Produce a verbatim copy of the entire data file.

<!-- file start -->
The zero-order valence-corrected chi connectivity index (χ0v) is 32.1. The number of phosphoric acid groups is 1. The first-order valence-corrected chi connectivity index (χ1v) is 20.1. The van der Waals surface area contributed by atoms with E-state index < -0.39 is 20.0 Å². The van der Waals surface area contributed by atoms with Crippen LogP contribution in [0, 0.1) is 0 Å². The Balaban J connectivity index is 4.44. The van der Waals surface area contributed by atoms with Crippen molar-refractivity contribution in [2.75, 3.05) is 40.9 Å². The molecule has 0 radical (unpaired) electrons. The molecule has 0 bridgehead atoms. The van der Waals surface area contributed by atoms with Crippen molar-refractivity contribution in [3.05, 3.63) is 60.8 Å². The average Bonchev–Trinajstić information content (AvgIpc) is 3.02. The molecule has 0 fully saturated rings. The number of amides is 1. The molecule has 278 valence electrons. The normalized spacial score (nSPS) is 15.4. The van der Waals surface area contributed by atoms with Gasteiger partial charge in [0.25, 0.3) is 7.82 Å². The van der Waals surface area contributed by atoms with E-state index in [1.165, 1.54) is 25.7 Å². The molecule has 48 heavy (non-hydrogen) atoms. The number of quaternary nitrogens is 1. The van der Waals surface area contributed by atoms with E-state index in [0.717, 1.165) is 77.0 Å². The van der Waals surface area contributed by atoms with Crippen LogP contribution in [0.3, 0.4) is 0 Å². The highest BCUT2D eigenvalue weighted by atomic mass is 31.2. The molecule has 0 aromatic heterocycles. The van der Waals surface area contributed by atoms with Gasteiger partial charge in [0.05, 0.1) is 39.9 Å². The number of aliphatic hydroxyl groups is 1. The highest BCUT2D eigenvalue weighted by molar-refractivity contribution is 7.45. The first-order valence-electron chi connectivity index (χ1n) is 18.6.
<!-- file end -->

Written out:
The zero-order valence-corrected chi connectivity index (χ0v) is 32.1. The number of phosphoric acid groups is 1. The first-order valence-corrected chi connectivity index (χ1v) is 20.1. The van der Waals surface area contributed by atoms with E-state index < -0.39 is 20.0 Å². The van der Waals surface area contributed by atoms with Crippen LogP contribution in [0, 0.1) is 0 Å². The Balaban J connectivity index is 4.44. The van der Waals surface area contributed by atoms with Crippen molar-refractivity contribution in [2.75, 3.05) is 40.9 Å². The molecule has 0 radical (unpaired) electrons. The molecule has 0 bridgehead atoms. The van der Waals surface area contributed by atoms with Crippen molar-refractivity contribution in [3.05, 3.63) is 60.8 Å². The average Bonchev–Trinajstić information content (AvgIpc) is 3.02. The molecule has 0 fully saturated rings. The number of amides is 1. The molecule has 278 valence electrons. The normalized spacial score (nSPS) is 15.4. The van der Waals surface area contributed by atoms with Gasteiger partial charge in [0.25, 0.3) is 7.82 Å². The van der Waals surface area contributed by atoms with E-state index in [1.165, 1.54) is 25.7 Å². The molecule has 48 heavy (non-hydrogen) atoms. The number of quaternary nitrogens is 1. The van der Waals surface area contributed by atoms with E-state index in [0.717, 1.165) is 77.0 Å². The van der Waals surface area contributed by atoms with Crippen LogP contribution in [0.3, 0.4) is 0 Å². The highest BCUT2D eigenvalue weighted by atomic mass is 31.2. The molecule has 0 aromatic heterocycles. The van der Waals surface area contributed by atoms with Gasteiger partial charge in [0.05, 0.1) is 39.9 Å². The number of aliphatic hydroxyl groups is 1. The highest BCUT2D eigenvalue weighted by molar-refractivity contribution is 7.45. The first-order valence-electron chi connectivity index (χ1n) is 18.6.